Featherstone’s theory allows some incisive understandings of the social dynamics of consumption in Africa, but there are some realities it cannot account for. While it is true that many consumers in countries like Nigeria have negative attitudes towards local products, there are notable exceptions, such as the film industry Nollywood. Nigerian film has gained widespread popularity in the country and abroad, partly because these films depict many aspects of Nigerian culture (Ukah, 2003: 204). An especially popular subject is religion, specifically Pentecostal Christianity (Ukah, 2003: 204). This is interesting because Christianity as a cultural item was introduced to Nigeria from Europe, but it has become such a part of Nigerian life that it is included in locally produced film. This is an example of bricolage, the combining of cultural items from different origins to create something new (Hebdige, 1979: 105). It also indicates that African consumers do not necessarily have negative attitudes towards what is locally produced. A binary understanding that consumers view the local as bad and the foreign as good should be avoided because the reality is more complex. A market exists among African consumers for African products. Avoiding African products in favour of foreign brands does not always communicate social status, and some status can be communicated by African products.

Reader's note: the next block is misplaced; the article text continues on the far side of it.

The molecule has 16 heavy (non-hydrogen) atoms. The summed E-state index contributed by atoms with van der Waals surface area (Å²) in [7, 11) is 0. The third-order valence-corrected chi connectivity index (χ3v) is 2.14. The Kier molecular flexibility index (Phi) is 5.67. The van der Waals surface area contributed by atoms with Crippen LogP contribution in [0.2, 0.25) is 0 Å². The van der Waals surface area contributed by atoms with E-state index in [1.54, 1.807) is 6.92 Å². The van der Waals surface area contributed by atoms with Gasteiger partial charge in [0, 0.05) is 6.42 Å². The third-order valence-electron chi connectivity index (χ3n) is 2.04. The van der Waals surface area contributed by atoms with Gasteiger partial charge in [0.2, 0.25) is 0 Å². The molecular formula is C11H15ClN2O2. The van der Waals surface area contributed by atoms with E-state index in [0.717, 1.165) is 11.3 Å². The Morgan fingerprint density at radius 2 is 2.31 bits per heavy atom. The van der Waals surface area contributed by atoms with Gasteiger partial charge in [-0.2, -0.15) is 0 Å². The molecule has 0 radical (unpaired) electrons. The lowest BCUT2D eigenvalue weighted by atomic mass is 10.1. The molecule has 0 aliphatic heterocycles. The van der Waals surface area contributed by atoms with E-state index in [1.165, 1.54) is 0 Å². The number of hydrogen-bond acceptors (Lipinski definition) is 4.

Featherstone’s theory of consumer culture is also ill equipped to account for the reality of poverty in Africa. In a condition where most people in the population live below the poverty line, social status is communicated in ways other than monetary spending. This is the case in a society like Somalia, where half of the population lives below the poverty line (UNICEF, 2016: 23). Another factor is that much of Africa’s population resides in rural communities. In 2018, almost 60% of Sub-Saharan Africa’s population still lived in rural communities where consumer goods are less available, authentic or otherwise (World Bank, 2018). Social status in such communities is communicated by other means, such as polygamy among the Yoruba people of Western Africa (Bascom, 1951: 495). Measurements of social status reflect the values of a society, so consumer culture is less likely persist in African societies where material goods are not valued as highly as they are in the West.